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How Do Our Relationships Keep Us Stuck and In Turmoil? 

One of the major factors in our struggles with addiction is how much inner turmoil we experience as addicts, how conflicted we tend to feel in our recovery, and a huge element of that is the allegiance we feel to the other people in our lives who are also struggling with addiction. We know we need to get better, but we don’t want to leave them alone to suffer on their own. We want to help them recover as well, but as we know, each of us only makes changes when we’re ready to, and sometimes our loved ones aren’t in the same place we are. How do our relationships contribute to our feelings of being stuck, conflicted and in turmoil? How do they compound our addictive patterns?

Brought Down By Our Loved Ones’ Struggles

For many of us, our relationships with other addicts are some of the closest, most important and most meaningful relationships in our lives. These are our family members, dear friends, and partners. We feel a sense of obligation to them. We feel guilty if we’re not able to be there for them. We might take steps forward in our recovery and feel guilty that we can’t bring them along with us. Sometimes we’ll make strides toward sobriety but then find ourselves back in our old addictive patterns once we’ve spent time with them. We might be tempted or triggered by their drug use. Seeing them suffering might be so stressful that we find ourselves relapsing just to cope. Sometimes our loved ones’ addictions are the cause of the conflict and inner turmoil we feel that feed our own addictions. Our relationships with other addicts can take away from our ability to achieve inner peace for ourselves.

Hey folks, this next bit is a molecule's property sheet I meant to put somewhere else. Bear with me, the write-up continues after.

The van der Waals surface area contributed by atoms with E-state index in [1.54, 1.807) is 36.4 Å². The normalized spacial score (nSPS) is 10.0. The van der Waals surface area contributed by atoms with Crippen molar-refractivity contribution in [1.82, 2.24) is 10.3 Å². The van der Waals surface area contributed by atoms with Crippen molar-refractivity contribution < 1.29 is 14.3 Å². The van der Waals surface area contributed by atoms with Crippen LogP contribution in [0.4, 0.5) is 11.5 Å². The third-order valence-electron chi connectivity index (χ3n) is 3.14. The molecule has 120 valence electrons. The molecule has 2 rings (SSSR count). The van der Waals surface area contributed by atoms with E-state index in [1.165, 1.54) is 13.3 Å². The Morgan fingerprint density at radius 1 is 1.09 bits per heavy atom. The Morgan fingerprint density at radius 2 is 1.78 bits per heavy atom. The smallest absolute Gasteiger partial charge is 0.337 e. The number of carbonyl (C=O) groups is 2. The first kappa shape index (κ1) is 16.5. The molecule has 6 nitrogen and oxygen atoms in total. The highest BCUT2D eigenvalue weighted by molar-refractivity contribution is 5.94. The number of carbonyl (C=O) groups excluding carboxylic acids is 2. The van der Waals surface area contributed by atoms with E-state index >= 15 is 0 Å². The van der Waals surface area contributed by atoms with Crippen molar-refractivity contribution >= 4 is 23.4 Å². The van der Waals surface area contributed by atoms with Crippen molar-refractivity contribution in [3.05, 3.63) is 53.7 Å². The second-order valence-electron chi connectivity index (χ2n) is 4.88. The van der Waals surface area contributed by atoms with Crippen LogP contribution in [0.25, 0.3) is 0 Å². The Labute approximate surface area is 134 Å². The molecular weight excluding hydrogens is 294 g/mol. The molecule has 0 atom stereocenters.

Conflicted Because of Relationship Issues

Sometimes our inner turmoil when dealing with addiction has less to do with the addiction itself and more to do with the relationship issues we’re having to contend with. For many of us living with addiction and mental illness, our relationships are huge sources of stress for us. They are filled with conflict and contention. We don’t always practice healthy conflict resolution and communication techniques. We may not have learned these skills yet. We might find ourselves deliberating about whether or not to keep this relationship in our lives. We might feel that their presence in our lives is harmful to us and to our recovery. The constant conflict we feel just around the relationship itself can be the source of inner turmoil for us that keeps us stuck in our addictions and patterns of unwellness. We might be using our drug of choice to distract ourselves from how stressful the relationship issues have become. 

The caring, compassionate staff of The Guest House is here to support you as you start your journey to recovery and healing.  Call 855-483-7800 today for more information. 3230 Northeast 55th Avenue Silver Springs, FL 34488